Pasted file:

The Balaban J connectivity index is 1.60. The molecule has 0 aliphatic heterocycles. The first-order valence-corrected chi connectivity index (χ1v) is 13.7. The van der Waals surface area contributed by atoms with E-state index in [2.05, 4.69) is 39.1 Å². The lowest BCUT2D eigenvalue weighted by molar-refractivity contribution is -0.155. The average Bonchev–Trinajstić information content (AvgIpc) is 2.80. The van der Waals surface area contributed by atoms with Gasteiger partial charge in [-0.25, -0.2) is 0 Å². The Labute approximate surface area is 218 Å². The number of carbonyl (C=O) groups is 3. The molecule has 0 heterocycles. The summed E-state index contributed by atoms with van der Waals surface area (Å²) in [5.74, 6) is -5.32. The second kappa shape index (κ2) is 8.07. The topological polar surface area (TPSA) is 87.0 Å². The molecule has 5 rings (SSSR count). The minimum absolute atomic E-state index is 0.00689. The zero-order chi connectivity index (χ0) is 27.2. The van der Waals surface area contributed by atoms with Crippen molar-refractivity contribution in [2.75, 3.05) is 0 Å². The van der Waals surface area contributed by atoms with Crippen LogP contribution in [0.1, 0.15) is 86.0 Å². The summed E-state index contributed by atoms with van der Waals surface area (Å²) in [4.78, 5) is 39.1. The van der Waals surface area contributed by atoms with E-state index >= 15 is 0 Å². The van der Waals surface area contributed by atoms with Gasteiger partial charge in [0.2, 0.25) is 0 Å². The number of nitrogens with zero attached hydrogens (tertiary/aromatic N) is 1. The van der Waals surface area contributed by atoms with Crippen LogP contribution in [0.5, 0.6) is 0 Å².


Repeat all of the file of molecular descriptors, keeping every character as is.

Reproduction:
The Balaban J connectivity index is 1.60. The molecule has 0 aliphatic heterocycles. The first-order valence-corrected chi connectivity index (χ1v) is 13.7. The van der Waals surface area contributed by atoms with E-state index in [2.05, 4.69) is 39.1 Å². The lowest BCUT2D eigenvalue weighted by molar-refractivity contribution is -0.155. The average Bonchev–Trinajstić information content (AvgIpc) is 2.80. The van der Waals surface area contributed by atoms with Gasteiger partial charge in [-0.25, -0.2) is 0 Å². The Labute approximate surface area is 218 Å². The number of carbonyl (C=O) groups is 3. The molecule has 0 heterocycles. The summed E-state index contributed by atoms with van der Waals surface area (Å²) in [5.74, 6) is -5.32. The second kappa shape index (κ2) is 8.07. The topological polar surface area (TPSA) is 87.0 Å². The molecule has 5 rings (SSSR count). The minimum absolute atomic E-state index is 0.00689. The zero-order chi connectivity index (χ0) is 27.2. The van der Waals surface area contributed by atoms with Crippen molar-refractivity contribution in [2.75, 3.05) is 0 Å². The van der Waals surface area contributed by atoms with Crippen LogP contribution in [0.1, 0.15) is 86.0 Å². The summed E-state index contributed by atoms with van der Waals surface area (Å²) in [4.78, 5) is 39.1. The van der Waals surface area contributed by atoms with E-state index >= 15 is 0 Å². The van der Waals surface area contributed by atoms with Gasteiger partial charge in [0.2, 0.25) is 0 Å². The number of nitrogens with zero attached hydrogens (tertiary/aromatic N) is 1. The van der Waals surface area contributed by atoms with Crippen LogP contribution in [0.5, 0.6) is 0 Å².